Silicon Valley’s newest startup is not an app or a gadget. But it is, in the parlance of the hoodie-clad, disruptive. Wealthy venture capitalist Tim Draper, who funded products like Hotmail and Skype, wants to split California into six pieces, putting the state of Jefferson as well as North, Central, West and South California on the map. The sixth—the state of Silicon Valley—would stretch from the top of the San Francisco Bay Area down through San Jose, stopping just before the verdant vineyards of the Central Coast. The idea is that the new states would be more efficient and governable. On July 15, the consortium backing the plan announced that it had submitted enough signatures to put the issue in front of voters in 2016 as part of the state’s wildly democratic ballot initiative.
That the plan has little chance of becoming a reality—the Constitution requires the approval of the state assembly and Congress—hardly matters. A sovereign Silicon Valley, which would be the richest state in the U.S., with annual per capita income of $63,288, is the apotheosis of tech hubris, in beta for decades but now ready to ship.
Earlier this year, Draper told TIME:
The strongest argument for Six Californias is that we are not well-represented. The people down south are very concerned with things like immigration law and the people way up north are frustrated by taxation without representation. And the people in coastal California are frustrated because of water rights. And the people in Silicon Valley are frustrated because the government doesn’t keep up with technology. And in Los Angeles, their issues revolve around copyright law. Each region has its own interest, and I think California is ungovernable because they can’t balance all those interests. I’m looking at Six Californias as a way of giving California a refresh and allowing those states to both cooperate and compete with each other.
The idea is an ego trip of Randian proportions, a Galt’s Gulch kitted with Google Glass and $70,000 electric Teslas. It has its roots in the Valley’s libertarianism. This is a place, after all, where Facebook investor Peter Thiel is funding a floating utopia, venture capitalist Balaji Srinivasan has proposed a deregulated territory devoted to radical experimentation, and Elon Musk has toyed with the idea of a Martian colony. A place, in other words, that not only knows what it wants but thinks it knows what’s best for the rest.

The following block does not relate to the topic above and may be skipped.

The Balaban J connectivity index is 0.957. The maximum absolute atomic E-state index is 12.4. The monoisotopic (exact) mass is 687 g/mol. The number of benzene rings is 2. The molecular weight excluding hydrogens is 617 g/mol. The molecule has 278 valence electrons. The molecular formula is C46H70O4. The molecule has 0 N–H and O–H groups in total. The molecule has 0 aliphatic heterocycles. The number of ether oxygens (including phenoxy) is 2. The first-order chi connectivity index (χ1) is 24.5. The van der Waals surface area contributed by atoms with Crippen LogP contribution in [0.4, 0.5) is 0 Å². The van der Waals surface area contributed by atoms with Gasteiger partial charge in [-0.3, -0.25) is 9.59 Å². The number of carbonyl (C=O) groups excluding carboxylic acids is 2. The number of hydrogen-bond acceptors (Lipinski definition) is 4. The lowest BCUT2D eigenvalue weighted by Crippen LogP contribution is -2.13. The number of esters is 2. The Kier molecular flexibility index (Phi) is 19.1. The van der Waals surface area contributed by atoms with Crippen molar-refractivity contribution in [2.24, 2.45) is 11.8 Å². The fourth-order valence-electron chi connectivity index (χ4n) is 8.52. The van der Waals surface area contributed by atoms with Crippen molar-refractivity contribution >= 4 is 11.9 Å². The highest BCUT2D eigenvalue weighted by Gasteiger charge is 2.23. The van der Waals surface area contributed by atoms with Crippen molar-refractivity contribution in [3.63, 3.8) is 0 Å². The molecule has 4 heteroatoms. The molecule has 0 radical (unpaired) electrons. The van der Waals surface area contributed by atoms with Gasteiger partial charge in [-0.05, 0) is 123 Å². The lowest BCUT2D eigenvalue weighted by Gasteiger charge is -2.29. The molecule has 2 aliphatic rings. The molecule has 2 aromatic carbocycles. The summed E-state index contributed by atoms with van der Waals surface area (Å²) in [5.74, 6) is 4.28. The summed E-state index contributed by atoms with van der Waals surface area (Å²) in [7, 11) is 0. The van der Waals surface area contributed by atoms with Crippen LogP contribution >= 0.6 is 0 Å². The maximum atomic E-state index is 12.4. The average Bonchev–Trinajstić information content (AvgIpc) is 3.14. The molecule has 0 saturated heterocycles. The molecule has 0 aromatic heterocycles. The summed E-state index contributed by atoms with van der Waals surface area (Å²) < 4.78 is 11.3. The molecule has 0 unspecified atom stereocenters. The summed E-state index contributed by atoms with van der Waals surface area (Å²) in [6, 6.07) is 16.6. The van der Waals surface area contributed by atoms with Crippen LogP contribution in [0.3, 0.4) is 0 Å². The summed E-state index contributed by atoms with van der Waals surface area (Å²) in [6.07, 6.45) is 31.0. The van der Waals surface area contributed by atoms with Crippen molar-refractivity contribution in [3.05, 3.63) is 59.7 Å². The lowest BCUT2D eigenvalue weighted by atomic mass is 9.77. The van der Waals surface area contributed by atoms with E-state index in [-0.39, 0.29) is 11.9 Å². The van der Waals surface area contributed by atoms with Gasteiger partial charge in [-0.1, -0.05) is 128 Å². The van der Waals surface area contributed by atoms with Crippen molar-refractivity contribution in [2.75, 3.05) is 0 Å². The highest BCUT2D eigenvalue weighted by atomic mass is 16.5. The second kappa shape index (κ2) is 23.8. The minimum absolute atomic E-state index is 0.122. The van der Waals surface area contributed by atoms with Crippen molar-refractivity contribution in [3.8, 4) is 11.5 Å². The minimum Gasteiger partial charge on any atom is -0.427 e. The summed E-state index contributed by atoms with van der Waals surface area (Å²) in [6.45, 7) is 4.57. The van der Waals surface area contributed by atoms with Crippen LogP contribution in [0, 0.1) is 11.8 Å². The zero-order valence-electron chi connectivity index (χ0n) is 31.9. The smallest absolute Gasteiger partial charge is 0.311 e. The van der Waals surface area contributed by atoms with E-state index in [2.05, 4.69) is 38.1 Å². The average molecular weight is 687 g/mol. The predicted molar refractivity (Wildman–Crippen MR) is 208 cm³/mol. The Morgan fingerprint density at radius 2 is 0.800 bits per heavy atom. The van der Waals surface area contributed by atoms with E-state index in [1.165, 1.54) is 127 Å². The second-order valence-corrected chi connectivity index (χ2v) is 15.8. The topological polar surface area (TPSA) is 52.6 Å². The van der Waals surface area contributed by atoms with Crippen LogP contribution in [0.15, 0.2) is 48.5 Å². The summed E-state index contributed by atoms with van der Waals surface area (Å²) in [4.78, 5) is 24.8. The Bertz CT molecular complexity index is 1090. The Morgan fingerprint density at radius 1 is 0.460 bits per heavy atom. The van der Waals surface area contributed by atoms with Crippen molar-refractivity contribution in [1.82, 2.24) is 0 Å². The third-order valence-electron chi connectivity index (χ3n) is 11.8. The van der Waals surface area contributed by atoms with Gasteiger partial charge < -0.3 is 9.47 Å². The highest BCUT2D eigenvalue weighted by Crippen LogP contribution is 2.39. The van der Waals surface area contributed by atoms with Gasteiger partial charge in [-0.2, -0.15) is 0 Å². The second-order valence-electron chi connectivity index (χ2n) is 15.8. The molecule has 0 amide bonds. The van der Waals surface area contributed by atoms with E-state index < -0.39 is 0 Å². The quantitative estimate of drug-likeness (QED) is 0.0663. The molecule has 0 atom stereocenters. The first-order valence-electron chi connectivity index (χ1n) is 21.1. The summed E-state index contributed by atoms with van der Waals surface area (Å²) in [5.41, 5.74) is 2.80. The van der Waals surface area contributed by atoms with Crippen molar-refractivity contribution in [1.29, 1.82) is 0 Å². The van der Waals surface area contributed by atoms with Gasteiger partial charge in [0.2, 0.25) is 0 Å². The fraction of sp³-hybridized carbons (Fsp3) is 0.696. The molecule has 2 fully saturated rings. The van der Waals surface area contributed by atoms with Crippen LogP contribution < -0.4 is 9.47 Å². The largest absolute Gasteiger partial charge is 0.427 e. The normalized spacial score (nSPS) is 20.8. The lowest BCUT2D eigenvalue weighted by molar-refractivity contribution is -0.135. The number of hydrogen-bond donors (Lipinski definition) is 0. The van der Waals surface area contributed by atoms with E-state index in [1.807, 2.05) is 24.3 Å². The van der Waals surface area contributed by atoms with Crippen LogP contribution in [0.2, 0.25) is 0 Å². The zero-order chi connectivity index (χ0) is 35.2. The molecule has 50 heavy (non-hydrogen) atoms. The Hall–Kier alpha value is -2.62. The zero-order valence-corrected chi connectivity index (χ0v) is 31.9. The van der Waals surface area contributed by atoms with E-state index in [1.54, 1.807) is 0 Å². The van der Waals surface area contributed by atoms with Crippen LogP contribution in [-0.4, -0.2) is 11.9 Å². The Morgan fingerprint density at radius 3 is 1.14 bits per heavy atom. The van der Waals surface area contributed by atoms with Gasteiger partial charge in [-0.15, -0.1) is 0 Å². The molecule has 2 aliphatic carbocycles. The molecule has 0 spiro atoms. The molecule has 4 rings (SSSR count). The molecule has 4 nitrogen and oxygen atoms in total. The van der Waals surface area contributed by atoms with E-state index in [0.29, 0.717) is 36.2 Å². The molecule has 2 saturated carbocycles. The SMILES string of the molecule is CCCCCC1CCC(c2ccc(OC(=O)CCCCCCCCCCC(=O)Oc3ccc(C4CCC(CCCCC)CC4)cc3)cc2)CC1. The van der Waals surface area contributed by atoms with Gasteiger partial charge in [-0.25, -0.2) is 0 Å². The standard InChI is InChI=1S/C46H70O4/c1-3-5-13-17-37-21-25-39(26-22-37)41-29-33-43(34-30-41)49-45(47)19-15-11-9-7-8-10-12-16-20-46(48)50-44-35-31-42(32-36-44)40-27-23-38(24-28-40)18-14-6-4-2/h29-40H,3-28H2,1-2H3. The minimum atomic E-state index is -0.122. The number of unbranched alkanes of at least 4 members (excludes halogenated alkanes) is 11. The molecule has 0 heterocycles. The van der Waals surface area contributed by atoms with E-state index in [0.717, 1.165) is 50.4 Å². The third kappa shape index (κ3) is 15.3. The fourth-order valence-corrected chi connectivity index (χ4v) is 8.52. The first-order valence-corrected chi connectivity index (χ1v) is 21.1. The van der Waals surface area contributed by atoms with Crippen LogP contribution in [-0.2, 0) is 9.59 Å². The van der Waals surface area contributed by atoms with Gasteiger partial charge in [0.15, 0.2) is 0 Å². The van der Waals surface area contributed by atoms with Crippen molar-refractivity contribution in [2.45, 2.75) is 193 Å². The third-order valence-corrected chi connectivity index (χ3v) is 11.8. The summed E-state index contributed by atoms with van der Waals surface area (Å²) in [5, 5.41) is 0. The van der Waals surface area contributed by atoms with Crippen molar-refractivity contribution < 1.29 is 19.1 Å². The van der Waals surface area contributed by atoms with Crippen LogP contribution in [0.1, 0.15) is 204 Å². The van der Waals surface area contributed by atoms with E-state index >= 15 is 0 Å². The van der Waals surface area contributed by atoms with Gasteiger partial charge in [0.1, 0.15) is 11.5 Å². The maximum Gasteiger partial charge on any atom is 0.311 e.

Certainly, that arrogance is the twin of a more noble impulse in many technology innovators: a profound certainty that often yields wonderful results for the rest of us, from Gmail to gene therapy. The tradition holds that a good idea trumps convention or existing law. But the Silicon Valley that has created remarkable products (and wealth) is also prone to alienating detours like Bitcoin, the unregulated cryptocurrency, and Soylent, the trendy open-sourced food substitute. Or, a plan to create six new states, four of them awkwardly named some variation of California.
Then again, this wouldn’t be the first time California was shaped to serve powerful interests. At the turn of the 20th century, Harrison Gray Otis, owner of the Los Angeles Times and father of the Golden State’s most powerful political dynasty, used inside information and his newspaper to funnel resources from the agrarian Eden of the Owens Valley to the then fledgling city of Los Angeles. And why? As John Huston’s Otis-like character put it to Jack Nicholson’s Jake Gittes in Chinatown, “The future, Mr. Gittes. The future.”